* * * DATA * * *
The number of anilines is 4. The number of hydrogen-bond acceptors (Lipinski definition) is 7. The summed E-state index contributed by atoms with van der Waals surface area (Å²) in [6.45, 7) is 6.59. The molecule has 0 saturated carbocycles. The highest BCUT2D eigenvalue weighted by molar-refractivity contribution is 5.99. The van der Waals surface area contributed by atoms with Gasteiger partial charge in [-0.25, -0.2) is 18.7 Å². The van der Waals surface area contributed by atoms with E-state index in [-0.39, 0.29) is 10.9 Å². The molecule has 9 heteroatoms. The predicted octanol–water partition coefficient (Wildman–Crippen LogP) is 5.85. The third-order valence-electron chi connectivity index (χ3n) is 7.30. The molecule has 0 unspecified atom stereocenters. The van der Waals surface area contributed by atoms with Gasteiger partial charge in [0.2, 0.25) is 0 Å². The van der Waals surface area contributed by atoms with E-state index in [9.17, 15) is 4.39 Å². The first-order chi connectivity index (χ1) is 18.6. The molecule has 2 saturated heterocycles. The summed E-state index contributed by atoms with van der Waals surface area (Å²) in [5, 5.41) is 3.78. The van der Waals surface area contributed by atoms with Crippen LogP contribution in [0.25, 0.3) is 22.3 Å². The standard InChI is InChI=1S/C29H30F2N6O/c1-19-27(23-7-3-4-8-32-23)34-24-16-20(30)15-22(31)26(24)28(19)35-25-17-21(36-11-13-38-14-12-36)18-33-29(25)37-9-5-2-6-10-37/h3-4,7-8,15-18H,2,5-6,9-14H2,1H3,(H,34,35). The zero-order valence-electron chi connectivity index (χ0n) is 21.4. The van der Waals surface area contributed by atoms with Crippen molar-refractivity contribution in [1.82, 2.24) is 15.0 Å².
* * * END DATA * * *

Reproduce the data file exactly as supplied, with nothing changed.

The number of anilines is 4. The number of hydrogen-bond acceptors (Lipinski definition) is 7. The summed E-state index contributed by atoms with van der Waals surface area (Å²) in [6.45, 7) is 6.59. The molecule has 0 saturated carbocycles. The highest BCUT2D eigenvalue weighted by molar-refractivity contribution is 5.99. The van der Waals surface area contributed by atoms with Gasteiger partial charge in [-0.25, -0.2) is 18.7 Å². The van der Waals surface area contributed by atoms with E-state index in [-0.39, 0.29) is 10.9 Å². The molecule has 9 heteroatoms. The predicted octanol–water partition coefficient (Wildman–Crippen LogP) is 5.85. The third-order valence-electron chi connectivity index (χ3n) is 7.30. The molecule has 0 unspecified atom stereocenters. The van der Waals surface area contributed by atoms with Gasteiger partial charge in [0.2, 0.25) is 0 Å². The van der Waals surface area contributed by atoms with E-state index in [9.17, 15) is 4.39 Å². The first-order chi connectivity index (χ1) is 18.6. The molecule has 2 saturated heterocycles. The summed E-state index contributed by atoms with van der Waals surface area (Å²) in [5, 5.41) is 3.78. The van der Waals surface area contributed by atoms with Crippen LogP contribution in [0.25, 0.3) is 22.3 Å². The standard InChI is InChI=1S/C29H30F2N6O/c1-19-27(23-7-3-4-8-32-23)34-24-16-20(30)15-22(31)26(24)28(19)35-25-17-21(36-11-13-38-14-12-36)18-33-29(25)37-9-5-2-6-10-37/h3-4,7-8,15-18H,2,5-6,9-14H2,1H3,(H,34,35). The zero-order valence-electron chi connectivity index (χ0n) is 21.4. The van der Waals surface area contributed by atoms with Crippen molar-refractivity contribution in [1.82, 2.24) is 15.0 Å².